Finally, before you all nod off, conditions here this morning are pretty good. We had a fair amount of rain yesterday so the river is just fishable. It's overcast, warm and still this morning with the promise of some sun later. Look out for heavy rain on Sunday and Monday which should push the river level up considerably by mid week.
Despite the promising forecast its dawned grey and damp today. It's warm with little or no wind so fishing should be reasonable for those happy to risk a soaking from the fine murk that's falling steadily.
Otherwise there is little to report apart from the fact that I have rigged up a jig to take the transducer for the fish finder which will allow me to fix it to the boat without drilling the hull. I plan to test this out over the weekend and try to map the bed of the Tarn so watch out for a report of success or failure.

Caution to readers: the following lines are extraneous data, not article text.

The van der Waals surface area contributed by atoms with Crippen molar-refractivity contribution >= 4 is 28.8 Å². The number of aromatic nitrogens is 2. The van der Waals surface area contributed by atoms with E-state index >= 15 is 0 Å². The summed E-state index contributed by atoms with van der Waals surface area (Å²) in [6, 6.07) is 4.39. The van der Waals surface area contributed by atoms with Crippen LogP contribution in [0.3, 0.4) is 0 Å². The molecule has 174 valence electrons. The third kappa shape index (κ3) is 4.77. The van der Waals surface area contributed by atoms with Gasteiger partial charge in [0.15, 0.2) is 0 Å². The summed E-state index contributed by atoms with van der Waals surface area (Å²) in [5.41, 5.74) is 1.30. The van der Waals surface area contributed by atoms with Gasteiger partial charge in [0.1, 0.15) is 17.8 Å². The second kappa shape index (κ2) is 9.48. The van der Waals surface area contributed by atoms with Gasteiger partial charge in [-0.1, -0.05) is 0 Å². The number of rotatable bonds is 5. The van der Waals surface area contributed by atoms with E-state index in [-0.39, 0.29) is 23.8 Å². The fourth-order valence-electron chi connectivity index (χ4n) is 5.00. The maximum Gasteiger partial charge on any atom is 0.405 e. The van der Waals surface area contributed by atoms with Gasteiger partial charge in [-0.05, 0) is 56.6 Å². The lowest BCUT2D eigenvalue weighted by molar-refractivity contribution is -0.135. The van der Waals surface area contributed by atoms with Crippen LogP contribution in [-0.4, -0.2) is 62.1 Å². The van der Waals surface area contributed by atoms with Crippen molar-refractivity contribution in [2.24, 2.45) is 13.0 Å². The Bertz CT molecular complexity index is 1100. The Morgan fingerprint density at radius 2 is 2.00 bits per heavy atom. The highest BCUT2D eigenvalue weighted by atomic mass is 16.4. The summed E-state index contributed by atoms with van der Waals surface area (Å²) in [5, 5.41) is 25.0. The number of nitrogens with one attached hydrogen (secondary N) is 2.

I'm off to Bolton Abbey later this morning for the Spate Rivers event which should be fun. I will post up a full report tomorrow.
It cleared up yesterday to give us a bright and sunny afternoon so the river continues to fall off. It's still good on the pools, but the runs are now getting a little too low for good fishing. It's cloudy this morning with just a hint of damp in the air. The forecast suggests that it will fair up later so I guess we will have to wait until Friday for any appreciable rain.
As I mentioned some days ago there is an open day at Bolton Abbey tomorrow at 1.30 sponsored by FWAG and the Rivers Trusts. This promises to be an informative and useful event with its focus on Managing Spate Rivers. I will be there and will keep a watch out for other members who plan to make the trip to Wharfedale.